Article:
Rev. Lennox Yearwood, head of the nonprofit and nonpartisan Hip-Hop Caucus, began with another chant, "Can't stop, won't stop!" and proceeded to acknowledge both the millennials and "those over 65" in the House of Representatives. "The restoration of voting rights is happening on our watch," he said. A new generation is coming together of many different peoples all with the same goal, to beat "James Crow, Esquire."
The twentieth century fight for equal rights has morphed into a fight for existence in the twenty-first century--for clean air and against rampant gun accidents and disasters; we must restore the VRA, adherence to the Motor Voter Act, and early registration. Will there even be voting rights in 2165? he wondered. Yearwood expressed faith that the millennials will stand up and restore the VRA.
Terri O'Neill, who followed, offered her perspective on this voting crisis: it impacts communities of color the most, but especially the women within them, who have such trouble obtaining their birth certificates because they have married and must in addition produce marriage certificates. Hours that polls are kept open are inconvenient for people who work two jobs and also have child-care responsibilities. When this large segment of the population can't vote, conservatives win, who legislate against women's rights.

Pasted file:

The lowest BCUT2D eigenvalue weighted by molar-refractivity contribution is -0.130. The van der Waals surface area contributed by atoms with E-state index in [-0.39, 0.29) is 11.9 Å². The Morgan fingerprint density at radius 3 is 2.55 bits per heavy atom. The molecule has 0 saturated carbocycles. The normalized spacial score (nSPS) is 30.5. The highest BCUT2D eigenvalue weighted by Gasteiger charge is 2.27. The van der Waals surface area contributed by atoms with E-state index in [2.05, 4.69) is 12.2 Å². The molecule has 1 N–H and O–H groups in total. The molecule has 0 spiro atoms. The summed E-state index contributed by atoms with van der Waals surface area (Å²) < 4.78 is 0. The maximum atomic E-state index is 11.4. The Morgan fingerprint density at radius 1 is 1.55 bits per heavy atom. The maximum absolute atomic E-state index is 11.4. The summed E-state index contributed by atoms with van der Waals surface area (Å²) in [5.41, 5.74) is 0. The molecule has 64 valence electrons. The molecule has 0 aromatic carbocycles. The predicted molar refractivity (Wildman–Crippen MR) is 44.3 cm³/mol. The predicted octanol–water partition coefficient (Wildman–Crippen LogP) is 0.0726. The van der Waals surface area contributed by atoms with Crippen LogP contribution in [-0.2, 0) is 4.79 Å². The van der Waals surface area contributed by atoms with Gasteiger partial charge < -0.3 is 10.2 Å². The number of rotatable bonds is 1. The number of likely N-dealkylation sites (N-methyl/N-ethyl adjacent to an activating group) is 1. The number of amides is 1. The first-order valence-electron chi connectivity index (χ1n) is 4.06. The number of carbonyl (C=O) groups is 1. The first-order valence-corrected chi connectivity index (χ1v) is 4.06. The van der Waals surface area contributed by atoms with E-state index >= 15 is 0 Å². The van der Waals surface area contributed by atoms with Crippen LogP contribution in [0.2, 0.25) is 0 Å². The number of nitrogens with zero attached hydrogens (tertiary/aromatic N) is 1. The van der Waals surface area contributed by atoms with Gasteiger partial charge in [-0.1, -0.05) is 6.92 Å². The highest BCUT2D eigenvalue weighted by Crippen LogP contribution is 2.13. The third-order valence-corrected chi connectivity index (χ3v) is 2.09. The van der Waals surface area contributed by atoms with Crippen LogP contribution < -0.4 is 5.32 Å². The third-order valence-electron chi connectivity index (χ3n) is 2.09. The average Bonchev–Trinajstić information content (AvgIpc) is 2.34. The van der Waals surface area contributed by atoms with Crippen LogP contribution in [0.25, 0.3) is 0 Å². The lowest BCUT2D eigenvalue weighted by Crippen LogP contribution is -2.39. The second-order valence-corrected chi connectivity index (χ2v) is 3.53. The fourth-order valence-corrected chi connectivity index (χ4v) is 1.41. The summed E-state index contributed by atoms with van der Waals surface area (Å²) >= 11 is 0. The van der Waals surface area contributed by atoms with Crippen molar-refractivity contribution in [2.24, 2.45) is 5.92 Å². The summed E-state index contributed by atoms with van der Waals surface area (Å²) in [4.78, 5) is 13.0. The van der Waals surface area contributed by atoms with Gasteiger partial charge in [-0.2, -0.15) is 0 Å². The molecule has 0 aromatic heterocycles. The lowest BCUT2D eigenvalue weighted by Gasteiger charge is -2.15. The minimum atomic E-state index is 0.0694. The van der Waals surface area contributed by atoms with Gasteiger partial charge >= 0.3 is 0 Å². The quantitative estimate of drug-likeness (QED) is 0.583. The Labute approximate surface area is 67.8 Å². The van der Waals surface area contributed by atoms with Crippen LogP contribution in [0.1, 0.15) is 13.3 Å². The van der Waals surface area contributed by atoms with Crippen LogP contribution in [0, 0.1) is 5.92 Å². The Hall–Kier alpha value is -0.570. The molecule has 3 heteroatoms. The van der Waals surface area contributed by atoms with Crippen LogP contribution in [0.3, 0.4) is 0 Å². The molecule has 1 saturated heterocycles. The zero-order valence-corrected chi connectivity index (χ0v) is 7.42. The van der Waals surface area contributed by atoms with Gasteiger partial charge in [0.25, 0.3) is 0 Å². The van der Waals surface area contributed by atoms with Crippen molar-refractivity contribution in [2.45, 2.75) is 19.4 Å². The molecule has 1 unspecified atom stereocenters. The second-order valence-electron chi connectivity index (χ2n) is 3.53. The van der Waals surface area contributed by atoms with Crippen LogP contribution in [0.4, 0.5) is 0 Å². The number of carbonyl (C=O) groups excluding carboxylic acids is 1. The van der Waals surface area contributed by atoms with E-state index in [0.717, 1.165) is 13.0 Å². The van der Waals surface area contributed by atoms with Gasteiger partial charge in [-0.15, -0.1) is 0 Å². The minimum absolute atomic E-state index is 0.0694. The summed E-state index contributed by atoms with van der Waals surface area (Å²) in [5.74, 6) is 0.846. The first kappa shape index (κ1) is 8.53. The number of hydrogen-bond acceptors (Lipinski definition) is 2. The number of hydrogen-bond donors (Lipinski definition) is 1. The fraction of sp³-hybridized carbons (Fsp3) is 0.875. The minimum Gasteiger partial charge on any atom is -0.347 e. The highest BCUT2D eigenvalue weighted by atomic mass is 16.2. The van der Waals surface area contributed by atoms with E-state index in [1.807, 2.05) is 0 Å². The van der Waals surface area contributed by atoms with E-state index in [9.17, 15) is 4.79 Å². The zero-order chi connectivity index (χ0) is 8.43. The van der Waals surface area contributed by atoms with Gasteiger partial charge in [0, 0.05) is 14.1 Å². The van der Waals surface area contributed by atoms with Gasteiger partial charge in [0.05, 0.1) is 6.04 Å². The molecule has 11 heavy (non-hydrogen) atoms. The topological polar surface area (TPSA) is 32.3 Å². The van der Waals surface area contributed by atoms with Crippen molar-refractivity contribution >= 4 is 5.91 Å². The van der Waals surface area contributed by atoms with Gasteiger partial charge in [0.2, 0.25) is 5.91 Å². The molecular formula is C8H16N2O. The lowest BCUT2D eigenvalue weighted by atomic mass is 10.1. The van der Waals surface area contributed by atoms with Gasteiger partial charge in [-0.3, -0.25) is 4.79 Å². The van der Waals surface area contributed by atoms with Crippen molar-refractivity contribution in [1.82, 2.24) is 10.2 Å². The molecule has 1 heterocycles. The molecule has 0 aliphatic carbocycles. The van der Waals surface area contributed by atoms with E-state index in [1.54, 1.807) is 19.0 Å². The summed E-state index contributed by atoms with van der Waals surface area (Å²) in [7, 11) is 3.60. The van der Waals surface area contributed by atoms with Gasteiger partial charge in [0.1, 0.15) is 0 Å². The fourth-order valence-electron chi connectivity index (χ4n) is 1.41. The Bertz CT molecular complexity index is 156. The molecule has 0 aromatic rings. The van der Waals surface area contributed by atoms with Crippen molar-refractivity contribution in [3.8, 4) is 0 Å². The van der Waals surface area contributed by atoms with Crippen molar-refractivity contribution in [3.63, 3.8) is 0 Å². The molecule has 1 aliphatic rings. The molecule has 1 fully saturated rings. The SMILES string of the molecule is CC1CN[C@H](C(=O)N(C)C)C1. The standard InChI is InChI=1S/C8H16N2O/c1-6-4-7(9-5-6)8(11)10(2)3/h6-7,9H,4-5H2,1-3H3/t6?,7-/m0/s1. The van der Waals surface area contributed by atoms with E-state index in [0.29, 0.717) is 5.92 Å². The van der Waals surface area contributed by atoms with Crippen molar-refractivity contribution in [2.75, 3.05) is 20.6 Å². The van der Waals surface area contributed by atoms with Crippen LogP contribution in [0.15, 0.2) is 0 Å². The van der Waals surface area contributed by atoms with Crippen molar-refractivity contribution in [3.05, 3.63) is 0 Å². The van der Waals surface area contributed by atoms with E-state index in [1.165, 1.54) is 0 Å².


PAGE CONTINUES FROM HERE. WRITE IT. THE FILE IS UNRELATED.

"We will not go back! We will move forward!" she said.
The Rev. Jesse Jackson concluded the event by advocating automatic voter registration when students reach age 18 and the requirement that everyone have a birth certificate. Last year's commemorative march should have been to Shelby County, Alabama, rather than to the Pettus Bridge in Selma, he said.